4. Immediate abolition of the FCR and steps to integrate FATA into mainstream Pakistan by providing guarantee of fundamental rights including rights of political association and the national penal code.[v].
5. Providing a social development policy to reverse the systematic underdevelopment of the FATA region[vi].
6. Ending the systematic discrimination against FATA’s internally displaced persons (IDPs), who have been denied entry into other provinces for safety.
7. The security establishment must end its policy of supporting militant groups for strategic ends, both within Pakistan and in neighbouring countries such as Afghanistan.
8. Cutting off sources of funding and support for militant groups operating in the country, especially from Saudi Arabia and other Gulf countries.
9. Cancelling all defence and unequal economic agreements with imperialist powers (such as the US) and institutions (such as the World Bank and IMF), which perpetuate uneven development and exploitation of peripheral regions like FATA.

We reiterate that the current operation in North Waziristan is nothing but a sham that will only add to the suffering of the people of FATA . What we stress is that the relationship between religious militants, the US and the Pakistani state appears to be unbreakable as it stands. The time is for a people’s movement against the Pakistani state and military’s continuing relationship with militant groups. Those declaring “full support” for the military operation choose to ignore history (and the present) at their own peril.

The fact is that what Pakistanis – ALL Pakistanis – need is a new social contract based on radical equality between all peoples. Progressives in Pakistan must remain committed to building a pro-people, anti-imperialist and anti-capitalist political alternative without blinding themselves by expressing support for short term measures that only serve to intensify the contradictions bred by almost 70 years of subservience to imperialism and exploitative capitalist development.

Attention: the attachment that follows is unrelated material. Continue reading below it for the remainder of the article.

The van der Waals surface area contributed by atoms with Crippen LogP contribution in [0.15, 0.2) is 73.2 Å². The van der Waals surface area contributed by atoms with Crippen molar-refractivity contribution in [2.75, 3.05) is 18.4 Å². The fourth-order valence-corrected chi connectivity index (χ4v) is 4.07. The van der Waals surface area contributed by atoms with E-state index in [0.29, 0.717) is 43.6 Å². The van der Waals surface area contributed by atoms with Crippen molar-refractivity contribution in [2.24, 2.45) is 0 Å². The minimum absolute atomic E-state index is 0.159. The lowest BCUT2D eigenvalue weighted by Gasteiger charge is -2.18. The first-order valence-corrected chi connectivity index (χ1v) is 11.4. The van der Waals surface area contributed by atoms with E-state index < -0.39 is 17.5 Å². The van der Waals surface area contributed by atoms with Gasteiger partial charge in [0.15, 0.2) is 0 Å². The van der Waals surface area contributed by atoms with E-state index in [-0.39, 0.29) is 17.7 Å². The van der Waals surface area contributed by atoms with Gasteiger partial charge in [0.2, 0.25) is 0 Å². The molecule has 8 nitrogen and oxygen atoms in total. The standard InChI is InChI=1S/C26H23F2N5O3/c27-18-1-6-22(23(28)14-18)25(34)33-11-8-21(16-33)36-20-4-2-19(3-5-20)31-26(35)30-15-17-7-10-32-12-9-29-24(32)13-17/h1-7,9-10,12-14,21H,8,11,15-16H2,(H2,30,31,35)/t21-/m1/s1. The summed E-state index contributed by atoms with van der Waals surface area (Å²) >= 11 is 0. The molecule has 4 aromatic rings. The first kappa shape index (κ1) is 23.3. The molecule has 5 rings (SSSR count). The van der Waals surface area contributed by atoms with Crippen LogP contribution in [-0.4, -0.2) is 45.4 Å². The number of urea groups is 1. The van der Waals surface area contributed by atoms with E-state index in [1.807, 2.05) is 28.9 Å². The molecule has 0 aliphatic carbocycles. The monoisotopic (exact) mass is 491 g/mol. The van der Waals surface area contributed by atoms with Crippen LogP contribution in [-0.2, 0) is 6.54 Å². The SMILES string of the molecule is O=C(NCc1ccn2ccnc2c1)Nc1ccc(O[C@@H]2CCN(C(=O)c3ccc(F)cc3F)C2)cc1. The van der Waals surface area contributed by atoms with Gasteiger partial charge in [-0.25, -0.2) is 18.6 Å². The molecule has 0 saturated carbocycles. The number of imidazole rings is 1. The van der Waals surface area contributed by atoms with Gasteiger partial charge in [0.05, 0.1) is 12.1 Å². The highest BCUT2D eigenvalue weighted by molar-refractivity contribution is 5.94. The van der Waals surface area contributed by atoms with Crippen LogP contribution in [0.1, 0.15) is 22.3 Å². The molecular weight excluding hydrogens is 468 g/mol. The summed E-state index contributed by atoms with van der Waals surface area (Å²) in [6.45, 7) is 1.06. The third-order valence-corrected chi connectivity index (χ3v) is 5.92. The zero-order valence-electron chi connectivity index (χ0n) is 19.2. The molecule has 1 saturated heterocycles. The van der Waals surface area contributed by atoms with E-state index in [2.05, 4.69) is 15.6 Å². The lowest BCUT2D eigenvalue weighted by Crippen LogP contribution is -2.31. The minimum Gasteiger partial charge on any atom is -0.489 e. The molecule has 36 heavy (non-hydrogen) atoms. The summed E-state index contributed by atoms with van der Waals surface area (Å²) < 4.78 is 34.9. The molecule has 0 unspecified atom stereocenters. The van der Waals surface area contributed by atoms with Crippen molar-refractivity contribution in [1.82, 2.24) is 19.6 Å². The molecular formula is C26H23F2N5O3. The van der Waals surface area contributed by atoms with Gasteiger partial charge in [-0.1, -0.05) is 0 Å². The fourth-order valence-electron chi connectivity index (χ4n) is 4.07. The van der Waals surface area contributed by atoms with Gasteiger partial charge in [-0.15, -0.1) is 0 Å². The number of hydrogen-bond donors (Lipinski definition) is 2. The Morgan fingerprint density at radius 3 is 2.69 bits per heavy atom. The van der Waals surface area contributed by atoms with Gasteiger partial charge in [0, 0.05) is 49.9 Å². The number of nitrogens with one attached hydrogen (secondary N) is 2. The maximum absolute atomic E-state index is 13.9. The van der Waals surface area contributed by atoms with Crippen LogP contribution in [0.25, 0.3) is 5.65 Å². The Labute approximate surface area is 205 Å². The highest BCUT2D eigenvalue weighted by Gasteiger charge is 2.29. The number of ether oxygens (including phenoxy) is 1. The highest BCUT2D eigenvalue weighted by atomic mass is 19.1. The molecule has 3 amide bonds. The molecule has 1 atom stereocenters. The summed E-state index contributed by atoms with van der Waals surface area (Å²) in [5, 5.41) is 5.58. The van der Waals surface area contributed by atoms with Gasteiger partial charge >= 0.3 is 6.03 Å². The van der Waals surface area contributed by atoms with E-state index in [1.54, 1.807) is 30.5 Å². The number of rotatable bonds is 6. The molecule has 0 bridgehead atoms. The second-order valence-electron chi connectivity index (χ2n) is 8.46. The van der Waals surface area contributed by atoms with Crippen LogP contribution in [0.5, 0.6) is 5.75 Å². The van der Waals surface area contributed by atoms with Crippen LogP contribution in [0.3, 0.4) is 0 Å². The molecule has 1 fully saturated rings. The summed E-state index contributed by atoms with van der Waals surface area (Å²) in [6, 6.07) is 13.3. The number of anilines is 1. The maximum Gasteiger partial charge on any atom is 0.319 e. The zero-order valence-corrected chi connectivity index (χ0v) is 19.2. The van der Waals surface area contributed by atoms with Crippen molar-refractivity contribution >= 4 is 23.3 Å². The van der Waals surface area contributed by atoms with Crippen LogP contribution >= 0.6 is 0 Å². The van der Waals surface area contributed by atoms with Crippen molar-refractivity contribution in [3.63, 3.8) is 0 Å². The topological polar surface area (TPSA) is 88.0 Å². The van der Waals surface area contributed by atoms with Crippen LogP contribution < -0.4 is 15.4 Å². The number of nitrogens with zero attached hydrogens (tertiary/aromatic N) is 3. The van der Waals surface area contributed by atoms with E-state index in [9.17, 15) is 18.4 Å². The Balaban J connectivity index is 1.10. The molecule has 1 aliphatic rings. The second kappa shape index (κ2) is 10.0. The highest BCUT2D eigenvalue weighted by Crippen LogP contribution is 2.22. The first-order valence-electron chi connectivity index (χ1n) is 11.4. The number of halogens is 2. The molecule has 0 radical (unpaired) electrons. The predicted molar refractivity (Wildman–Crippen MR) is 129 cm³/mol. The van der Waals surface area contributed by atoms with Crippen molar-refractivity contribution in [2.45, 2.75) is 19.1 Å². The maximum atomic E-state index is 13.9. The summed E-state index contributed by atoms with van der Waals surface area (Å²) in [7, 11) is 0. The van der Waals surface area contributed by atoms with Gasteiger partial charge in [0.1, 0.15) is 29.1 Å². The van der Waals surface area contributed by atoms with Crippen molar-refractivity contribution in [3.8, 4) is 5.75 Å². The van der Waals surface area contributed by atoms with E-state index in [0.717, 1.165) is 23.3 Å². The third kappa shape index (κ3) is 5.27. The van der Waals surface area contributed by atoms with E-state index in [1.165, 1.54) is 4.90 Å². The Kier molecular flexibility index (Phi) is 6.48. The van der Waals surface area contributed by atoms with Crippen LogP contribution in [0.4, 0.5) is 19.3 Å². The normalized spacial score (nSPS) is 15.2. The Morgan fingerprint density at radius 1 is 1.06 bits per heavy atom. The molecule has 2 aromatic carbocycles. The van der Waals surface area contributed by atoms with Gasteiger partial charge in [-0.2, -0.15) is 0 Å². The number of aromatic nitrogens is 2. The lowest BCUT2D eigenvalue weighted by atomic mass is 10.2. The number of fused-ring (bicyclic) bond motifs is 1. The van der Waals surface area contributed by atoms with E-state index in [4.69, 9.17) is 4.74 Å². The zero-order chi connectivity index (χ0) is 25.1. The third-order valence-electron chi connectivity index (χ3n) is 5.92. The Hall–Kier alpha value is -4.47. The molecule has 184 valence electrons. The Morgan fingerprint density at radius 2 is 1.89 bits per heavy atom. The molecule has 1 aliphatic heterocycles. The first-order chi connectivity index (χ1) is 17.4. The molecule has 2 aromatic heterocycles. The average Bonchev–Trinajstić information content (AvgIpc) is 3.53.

Standing with the peoples of Pakistan means saying no to the wars waged against them by the Pakistani military and its proxies. Standing with the peoples of Pakistan means holding this military accountable for its criminal acts, not cheering it on’.


Sarah Suhail (Advocate, Lahore and PhD Student)
Noor Mir (Anti-War Activist, Washington DC)
Ehsan Ali (Awami Action Committee Convenor and Lawyer, Gilgit Baltistan)
Ashraf Kakar (Awami Workers Party and Faculty, Quaid-e-Azam University)
Sonia Qadir (Awami Workers Party and Student, New School for Social Research)
and others.

(For a full list of signatories see here).


[iii] For an example of the links of at least one major ‘civil society’ NGO to American imperialism see page 1 of
[iv] Over 60 per cent of FATA’s population lives below the national poverty line, with a literacy rate of 22 per cent compared to the national literacy rate of 56 per cent.